Washington [US], March 30 (ANI): The hearing on "Preserving Tibet: Combating Cultural Erasure, Forced Assimilation and Transnational Repression" by US Congress examined the unprecedented linguistic, religious and human rights repression in Tibet and the transnational repression faced by Tibetans abroad, reported Radio Free Asia (RFA).
It was held as both houses of Congress consider a legislation that would strengthen US policy to promote dialogue between China and Tibetan Buddhists' spiritual leader, the Dalai Lama, or his representatives.
The testimonials of the four witnesses essentially stressed the new and worsening challenges faced by Tibetans in Tibet, as Beijing implements new intensified repressive measures.
During a congressional hearing, US Rep Zach Nunn likened Beijing's policy to an idea from an ancient Chinese essay about political strategy -- sacrificing the plum tree to preserve the peach tree, reported RFA.
"What they mean by this is that you can sacrifice in the short-term those who are the most vulnerable for the strength of those who are in power," said Nunn, a Republican from Iowa, referring to a phrase from Wang Jingze's 6th-century essay, The Thirty-Six Stratagems.
"We are seeing this played out constantly in the autonomous state of Tibet today by the Chinese government," said Nunn, a former intelligence officer.
The Dalai Lama and the Central Tibetan Administration, Tibet's government-in-exile in Dharamsala, India, have long advocated a middle way approach to peacefully resolve the issue of Tibet and bring about stability and co-existence based on equality and mutual cooperation without discrimination based on one nationality being superior or better than the other, reported RFA.
There have been no formal talks between the two sides since 2010, and Chinese officials have made unreasonable demands of the Dalai Lama as a condition for further dialogue.
Chinese communists invaded Tibet in 1949, seeing the region as important to consolidate its frontiers and address national defense concerns in the southwest.
In recent years, the Chinese government has stepped up its repressive rule in Tibet in an effort to erode Tibetan culture, language and religion.
This includes the forced collection of biometric data and DNA in the form of involuntary blood samples taken from school children at boarding schools without parental permission, reported RFA.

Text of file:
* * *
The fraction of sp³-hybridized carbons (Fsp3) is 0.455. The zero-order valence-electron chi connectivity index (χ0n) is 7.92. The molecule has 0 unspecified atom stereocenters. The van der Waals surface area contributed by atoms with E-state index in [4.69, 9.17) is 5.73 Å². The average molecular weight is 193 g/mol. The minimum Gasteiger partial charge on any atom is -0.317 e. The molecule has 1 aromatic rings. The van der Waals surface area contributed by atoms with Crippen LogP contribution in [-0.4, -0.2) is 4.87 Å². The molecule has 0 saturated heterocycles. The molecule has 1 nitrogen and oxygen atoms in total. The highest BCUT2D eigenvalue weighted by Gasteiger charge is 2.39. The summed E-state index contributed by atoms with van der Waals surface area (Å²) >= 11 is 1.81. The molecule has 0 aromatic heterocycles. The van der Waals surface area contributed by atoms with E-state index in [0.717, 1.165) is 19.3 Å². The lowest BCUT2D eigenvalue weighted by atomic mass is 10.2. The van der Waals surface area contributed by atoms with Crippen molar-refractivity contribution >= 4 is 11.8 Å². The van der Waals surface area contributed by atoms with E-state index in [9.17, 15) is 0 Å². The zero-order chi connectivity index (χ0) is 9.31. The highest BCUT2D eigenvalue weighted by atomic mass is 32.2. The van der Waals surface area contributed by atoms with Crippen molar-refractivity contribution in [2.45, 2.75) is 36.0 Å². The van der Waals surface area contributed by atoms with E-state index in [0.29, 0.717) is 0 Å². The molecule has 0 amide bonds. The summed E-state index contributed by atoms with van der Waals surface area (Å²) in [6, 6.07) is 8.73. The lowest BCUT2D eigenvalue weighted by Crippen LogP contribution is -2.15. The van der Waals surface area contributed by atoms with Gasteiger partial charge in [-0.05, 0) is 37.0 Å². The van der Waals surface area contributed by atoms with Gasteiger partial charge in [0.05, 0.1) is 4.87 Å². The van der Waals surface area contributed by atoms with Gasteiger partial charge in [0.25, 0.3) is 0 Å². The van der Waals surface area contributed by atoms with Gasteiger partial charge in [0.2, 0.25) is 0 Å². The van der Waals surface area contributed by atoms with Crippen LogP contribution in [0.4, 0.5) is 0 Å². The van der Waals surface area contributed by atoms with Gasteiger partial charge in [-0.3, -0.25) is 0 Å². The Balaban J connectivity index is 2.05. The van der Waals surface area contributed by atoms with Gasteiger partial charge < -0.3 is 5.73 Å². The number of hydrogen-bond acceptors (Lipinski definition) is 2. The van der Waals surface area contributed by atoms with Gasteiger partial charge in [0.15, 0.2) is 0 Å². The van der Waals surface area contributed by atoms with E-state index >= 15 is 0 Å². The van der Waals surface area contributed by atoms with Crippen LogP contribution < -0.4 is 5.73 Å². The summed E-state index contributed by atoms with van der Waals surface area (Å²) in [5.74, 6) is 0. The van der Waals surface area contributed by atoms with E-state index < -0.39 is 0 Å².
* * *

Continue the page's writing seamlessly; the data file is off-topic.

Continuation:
The Promoting a Resolution to the Tibet-China Conflict Act, introduced in the House in February and in the Senate in December 2022, also direct the US State Department's Special Coordinator for Tibetan Issues, currently Uzra Zeya, to ensure government statements and documents counter disinformation about Tibet from Chinese officials, including disinformation about the history of Tibet, the Tibetan people and Tibetan institutions.
Penpa Tsering, the leader, or Sikyong of the Central Tibetan Administration, testified virtually before the commission, that reports by the United Nations and scholarly research indicates that the Chinese government's policy of "one nation, one language, one culture, and one religion" is aimed at the "forcible assimilation and erasure of Tibetan national identity," reported RFA.
As examples of the policy, Tsering pointed to the use of artificial intelligence to surveil Tibetans, the curtailing of information flows to areas outside the region, interference in the selection of the next Dalai Lama, traditionally chosen based on reincarnation, the forced relocation of Tibetans to Chinese developed areas inside the region and "unscrupulous" development that damages the environment.
"If the PRC [People's Republic of China] is not made to reverse and change its current policies, Tibet and Tibetans will definitely die a slow death," Tsering said.
American actor and social activist Richard Gere, chairman of the International Campaign for Tibet, told the commission that the United States must "speak with a unified voice" and engage European like-minded partners against China's repression in Tibet.
China's pattern of repression in Tibet "gives reason for grave concern and it increasingly expands to match the definition of crimes against humanity," Gere said.
China's assault on Tibetan culture includes the forced separation of about 1 million children from their families and putting them in Chinese-run boarding schools where they learn a Chinese-language curriculum and the forced relocation of nomads from their ancestral lands, he said.
Lhadon Tethong, director of the Tibet Action Institute, an organization that uses digital communication tools with strategic nonviolent action to advance the Tibetan freedom movement, elaborated on the separation of school children from their families, reported RFA.
"[Chinese President] Xi Jinping now believes the best way for China to conquer Tibet is to kill the Tibetan in the child," she told the commission.
Tethong's colleague, Tenzin Dorjee, a senior researcher and strategist at the Tibet Action Institute, discussed how China has extended its repressive policies beyond Tibet to target Tibetan diaspora communities in India, Nepal, Europe and North America through surveillance and harassment, reported RFA.
Formal and informal agents of the Chinese government use manipulation and technologies of oppression "To bully, threaten, harass and intimidate" members of the diaspora into silence, he said.
"The best way to counter China's transnational repression is to proactively support the Tibetan, Uyghur and Hong Kong peoples' transnational, de-colonial advocacy for human rights and self-determination," Dorjee said.
After scrutinising the details of the testimonies, the commission will identify diplomatic and policy options for the US and other like-minded countries to help preserve Tibetan cultural heritage as well as explore measures to defend against threats and intimidation targeting Tibetans in the US and around the world. (ANI)